It's no longer about sawn-offs and balaclavas, its about constant probing, ddos, threat testing, malware, social engineering etc. The cat and mouse game continues but its now done with faceless teams from far away countries.
That's sort of my point. It would have been easy to do him if he'd done it to their face using a megaphone. Instead they've had to resort to the telecoms act to catch him. I guess ultimately it doesn't matter as they rightly got him.
"He was charged under the Communications Act 2003, for sending malicious communications that were grossly offensive." So if he'd used a megaphone and said to their faces they wouldn't have been able to charge him? Crazy laws.
What I see here is the fact that it's written rather than verbal is how they got him. Does it make a difference to the offended families involved how the trolling was done? I bet not, it's just another example of how free-speech laws have diverged from today's technology.
from the stepped-out-for-a-minute dept.
gspr writes "On Sunday, Slashdot and many others reported that DRM-free games site GOG.com was shutting down. Now the site is back, revealing that it was all a hoax. According to the site: 'Now it's time we put an end to all the speculations once and for all. It's true that we decided that we couldn't keep GOG.com the way it was so we won't. As you probably know by now, GOG.com is entering its new era with an end of the two-years beta stage and we're launching a brand new GOG.com with new, huge releases.' So it was all an advertising stunt."
Coming from the UK, I can understand how people can be extradited on US federal law charges. I'd be surprised if state laws apply too.
For that matter how does this affect US citizens in say NY if the law is broken in CA?
Jamie Holyoake writes: "A flaw in Android OS means that the Apple ipad will obtain a vital foothold in the potential domination of the education sector Worldwide. Google have already lost a lot in potential revenue from the corporate sector as a lot of businesses have decided to avoid purchasing android phones for their employees because of the very same flaw:
Android OS has never allowed its users to configure global (or even browser) wi-fi proxy settings (which has been a base feature of Win Mobile, Apple, and even Symbian devices since long before the concept of Android was even released to the public). It has been an issue since the birth of Android and it was officially reported to Google developers (who must all have generous data plans) at code.google.com back on Nov 12 2009 (http://code.google.com/p/android/issues/detail?id=1273).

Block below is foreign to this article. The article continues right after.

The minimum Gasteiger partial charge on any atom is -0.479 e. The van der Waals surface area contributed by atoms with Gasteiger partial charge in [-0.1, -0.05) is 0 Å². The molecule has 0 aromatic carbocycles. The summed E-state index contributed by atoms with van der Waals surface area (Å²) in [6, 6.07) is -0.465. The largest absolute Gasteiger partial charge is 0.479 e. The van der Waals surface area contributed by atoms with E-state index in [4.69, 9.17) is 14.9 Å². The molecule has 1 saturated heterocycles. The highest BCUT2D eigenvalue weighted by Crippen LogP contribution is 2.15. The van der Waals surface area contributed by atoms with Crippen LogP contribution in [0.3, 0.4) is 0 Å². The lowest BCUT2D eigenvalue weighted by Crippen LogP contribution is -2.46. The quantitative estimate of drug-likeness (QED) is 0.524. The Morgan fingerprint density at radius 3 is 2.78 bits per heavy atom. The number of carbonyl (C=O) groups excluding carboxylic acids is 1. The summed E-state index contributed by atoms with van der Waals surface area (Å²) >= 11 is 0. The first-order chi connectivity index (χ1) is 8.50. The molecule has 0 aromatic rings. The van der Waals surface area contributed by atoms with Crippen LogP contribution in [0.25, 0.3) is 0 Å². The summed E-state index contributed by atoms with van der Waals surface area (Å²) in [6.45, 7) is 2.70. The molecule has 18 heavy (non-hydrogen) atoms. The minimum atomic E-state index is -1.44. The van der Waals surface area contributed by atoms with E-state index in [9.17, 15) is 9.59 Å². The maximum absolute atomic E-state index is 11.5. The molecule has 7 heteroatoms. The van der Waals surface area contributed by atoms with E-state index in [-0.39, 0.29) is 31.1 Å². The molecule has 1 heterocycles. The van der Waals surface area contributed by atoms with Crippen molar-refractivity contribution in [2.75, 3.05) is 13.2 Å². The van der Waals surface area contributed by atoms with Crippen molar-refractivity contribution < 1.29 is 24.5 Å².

The vast majority of education institutions (and a huge percentage of corporate environments) worldwide have some kind of proxy to get through in order to access the web. The ipad is proving to be a huge hit (as anyone might expect) and a fair amount of interest is being shown by education institutions globally where many are working towards the dream of replacing reference books and even work books with ipads especially at the secondary education level. So as it currently stands, Android tablet devices cannot even be considered as an alternative at these places due to this issue. Google really needs to pull their finger out and address this enormous flaw before Android can expect to be noted as a serious competitor.
However, in spite of the fact that Google have had over 6 months to address it and have more than 1000 very frustrated people jumping up and down (and that's just in the thread mentioned above alone), Google has seen fit to classify the issue as merely an "enhancement" of "medium" priority. Apparently no steps have been taken towards doing something about it in 2.1 Eclair or even 2.2 Froyo and we see cosmetic features like animated "live" wallpaper that apparently take priority over the basic functionality of enabling students and business people to connect to the outside world. Google has not as yet released any form of statement to its frustrated users to explain their reasons for neglecting the issue, or their plans (or lack thereof) to remedy the situation.